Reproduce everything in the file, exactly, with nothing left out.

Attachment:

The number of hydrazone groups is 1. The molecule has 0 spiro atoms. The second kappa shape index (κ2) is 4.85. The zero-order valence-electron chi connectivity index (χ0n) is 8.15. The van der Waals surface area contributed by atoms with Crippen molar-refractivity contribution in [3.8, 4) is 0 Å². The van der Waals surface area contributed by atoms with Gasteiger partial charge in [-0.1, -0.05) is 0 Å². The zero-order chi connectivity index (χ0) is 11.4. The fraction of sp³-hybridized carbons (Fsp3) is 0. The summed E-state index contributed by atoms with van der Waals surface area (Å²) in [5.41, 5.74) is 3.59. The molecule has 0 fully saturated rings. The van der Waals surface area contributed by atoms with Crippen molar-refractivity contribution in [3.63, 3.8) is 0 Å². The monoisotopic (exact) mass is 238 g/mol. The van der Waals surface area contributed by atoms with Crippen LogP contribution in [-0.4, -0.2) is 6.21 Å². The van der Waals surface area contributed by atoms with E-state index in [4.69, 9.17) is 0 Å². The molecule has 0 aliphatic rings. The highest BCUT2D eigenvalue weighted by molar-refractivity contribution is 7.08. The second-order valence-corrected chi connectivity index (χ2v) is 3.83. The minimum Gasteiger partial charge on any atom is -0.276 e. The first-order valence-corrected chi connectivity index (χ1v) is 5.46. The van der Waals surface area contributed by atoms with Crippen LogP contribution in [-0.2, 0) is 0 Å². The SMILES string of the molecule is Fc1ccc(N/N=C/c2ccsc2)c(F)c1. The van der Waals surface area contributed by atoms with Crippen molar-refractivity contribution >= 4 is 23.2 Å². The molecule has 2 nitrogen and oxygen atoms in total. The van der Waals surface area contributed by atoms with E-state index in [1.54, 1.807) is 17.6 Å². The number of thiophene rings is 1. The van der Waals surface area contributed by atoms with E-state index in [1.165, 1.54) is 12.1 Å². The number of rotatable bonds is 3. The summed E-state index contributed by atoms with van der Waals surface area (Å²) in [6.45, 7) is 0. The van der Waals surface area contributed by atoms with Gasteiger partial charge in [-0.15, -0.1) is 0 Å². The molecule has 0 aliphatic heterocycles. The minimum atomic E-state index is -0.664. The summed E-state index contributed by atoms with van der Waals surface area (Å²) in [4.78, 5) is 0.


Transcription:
The number of hydrazone groups is 1. The molecule has 0 spiro atoms. The second kappa shape index (κ2) is 4.85. The zero-order valence-electron chi connectivity index (χ0n) is 8.15. The van der Waals surface area contributed by atoms with Crippen molar-refractivity contribution in [3.8, 4) is 0 Å². The van der Waals surface area contributed by atoms with Gasteiger partial charge in [-0.1, -0.05) is 0 Å². The zero-order chi connectivity index (χ0) is 11.4. The fraction of sp³-hybridized carbons (Fsp3) is 0. The summed E-state index contributed by atoms with van der Waals surface area (Å²) in [5.41, 5.74) is 3.59. The molecule has 0 fully saturated rings. The van der Waals surface area contributed by atoms with Crippen molar-refractivity contribution in [3.63, 3.8) is 0 Å². The monoisotopic (exact) mass is 238 g/mol. The van der Waals surface area contributed by atoms with Crippen LogP contribution in [-0.4, -0.2) is 6.21 Å². The van der Waals surface area contributed by atoms with E-state index in [4.69, 9.17) is 0 Å². The molecule has 0 aliphatic rings. The highest BCUT2D eigenvalue weighted by molar-refractivity contribution is 7.08. The second-order valence-corrected chi connectivity index (χ2v) is 3.83. The minimum Gasteiger partial charge on any atom is -0.276 e. The first-order valence-corrected chi connectivity index (χ1v) is 5.46. The van der Waals surface area contributed by atoms with Crippen LogP contribution in [-0.2, 0) is 0 Å². The SMILES string of the molecule is Fc1ccc(N/N=C/c2ccsc2)c(F)c1. The van der Waals surface area contributed by atoms with Crippen molar-refractivity contribution >= 4 is 23.2 Å². The molecule has 2 nitrogen and oxygen atoms in total. The van der Waals surface area contributed by atoms with E-state index in [1.54, 1.807) is 17.6 Å². The number of thiophene rings is 1. The van der Waals surface area contributed by atoms with E-state index in [1.165, 1.54) is 12.1 Å². The number of rotatable bonds is 3. The summed E-state index contributed by atoms with van der Waals surface area (Å²) in [6.45, 7) is 0. The van der Waals surface area contributed by atoms with Gasteiger partial charge in [-0.15, -0.1) is 0 Å². The molecule has 0 aliphatic heterocycles. The minimum atomic E-state index is -0.664. The summed E-state index contributed by atoms with van der Waals surface area (Å²) in [4.78, 5) is 0.